Martha sits in a cold room and thinks about the future. She stares at the floor, imploring its speckled tiles to tell her where she should end up, where she will go and how she will get there. She rubs her forefinger against her thumb, rests her hand on the back of her neck, nibbles at the inside of her lips until the flesh is rippled.
The door to the waiting room flings open, and Martha blinks, once. A man walks by, holding his jeans up by the belt buckle, and demands to see Dr. Nirakhov immediately.
“I demand to see Dr. Nirakhov immediately,” he says. “I demand a root canal right this moment.”
It occurs to Martha, who has been listening to this one-sided conversation, waiting for the man to quiet down so she can return to her thoughts, that few people actually know the purpose of and procedure for a root canal. She thinks about how she could have been the dental hygienist helping him ease into the banana-shaped chairs if she’d gone through with the plan she’d repeated, like it was her mantra, throughout high school. She remembers sneaking in to community college libraries after school to read textbooks on pharmacology and oral pathology and local anesthesia, and telling her mother she was at the outlet mall with her friends.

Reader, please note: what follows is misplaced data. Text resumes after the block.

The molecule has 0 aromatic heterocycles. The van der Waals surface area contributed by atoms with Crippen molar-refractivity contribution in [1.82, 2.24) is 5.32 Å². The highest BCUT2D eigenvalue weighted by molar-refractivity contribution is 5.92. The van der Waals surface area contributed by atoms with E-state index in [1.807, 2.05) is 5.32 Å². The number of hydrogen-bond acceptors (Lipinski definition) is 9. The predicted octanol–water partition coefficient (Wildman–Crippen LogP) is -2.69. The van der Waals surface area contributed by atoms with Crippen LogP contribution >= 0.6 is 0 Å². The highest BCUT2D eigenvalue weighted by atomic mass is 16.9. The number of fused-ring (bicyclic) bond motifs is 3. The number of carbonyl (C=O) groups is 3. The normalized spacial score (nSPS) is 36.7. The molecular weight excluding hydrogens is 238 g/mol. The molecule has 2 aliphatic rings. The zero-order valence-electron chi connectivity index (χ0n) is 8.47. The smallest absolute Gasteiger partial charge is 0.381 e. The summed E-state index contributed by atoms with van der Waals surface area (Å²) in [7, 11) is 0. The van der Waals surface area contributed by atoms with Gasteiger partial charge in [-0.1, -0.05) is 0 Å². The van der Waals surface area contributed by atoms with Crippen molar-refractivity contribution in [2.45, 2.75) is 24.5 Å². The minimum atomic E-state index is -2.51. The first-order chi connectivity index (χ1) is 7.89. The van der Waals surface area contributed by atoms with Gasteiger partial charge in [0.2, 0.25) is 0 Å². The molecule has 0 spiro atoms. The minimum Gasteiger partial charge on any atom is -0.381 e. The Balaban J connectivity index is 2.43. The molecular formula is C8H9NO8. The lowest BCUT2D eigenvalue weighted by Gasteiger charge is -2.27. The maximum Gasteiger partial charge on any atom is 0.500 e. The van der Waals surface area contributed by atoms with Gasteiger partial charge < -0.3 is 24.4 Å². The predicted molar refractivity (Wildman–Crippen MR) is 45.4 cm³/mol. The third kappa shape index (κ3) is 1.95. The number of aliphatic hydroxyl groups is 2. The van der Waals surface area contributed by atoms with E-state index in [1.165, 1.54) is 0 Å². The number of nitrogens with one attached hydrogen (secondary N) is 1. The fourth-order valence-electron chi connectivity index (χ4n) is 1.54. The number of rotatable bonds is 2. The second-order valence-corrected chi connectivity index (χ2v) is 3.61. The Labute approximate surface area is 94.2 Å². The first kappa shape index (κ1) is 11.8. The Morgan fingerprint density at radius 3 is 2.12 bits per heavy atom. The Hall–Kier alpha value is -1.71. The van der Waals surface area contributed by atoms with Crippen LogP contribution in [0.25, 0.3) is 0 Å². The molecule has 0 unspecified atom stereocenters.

“Sir, if you could fill out this questionnaire and have a seat, we’ll be with you in just a moment,” the receptionist says. She hands him a clipboard and turns to her computer. He isn’t screaming, Martha thinks.
Martha’s been waiting in her seat with an issue of Home & Garden on her lap for fifteen minutes. She begins wiggling her right foot around, trying to see how far she can get it to twist without touching it. About halfway, she concludes. She looks at the speckles on the tile again, chartreuse and robin’s egg blue, and remembers to remember the issue at hand. She thanks her foot for the respite from the exhaustion all of this thinking is bringing her, and leans forward in her chair.
Published at Goon and Darling Do Flash Fiction on June 19, 2012.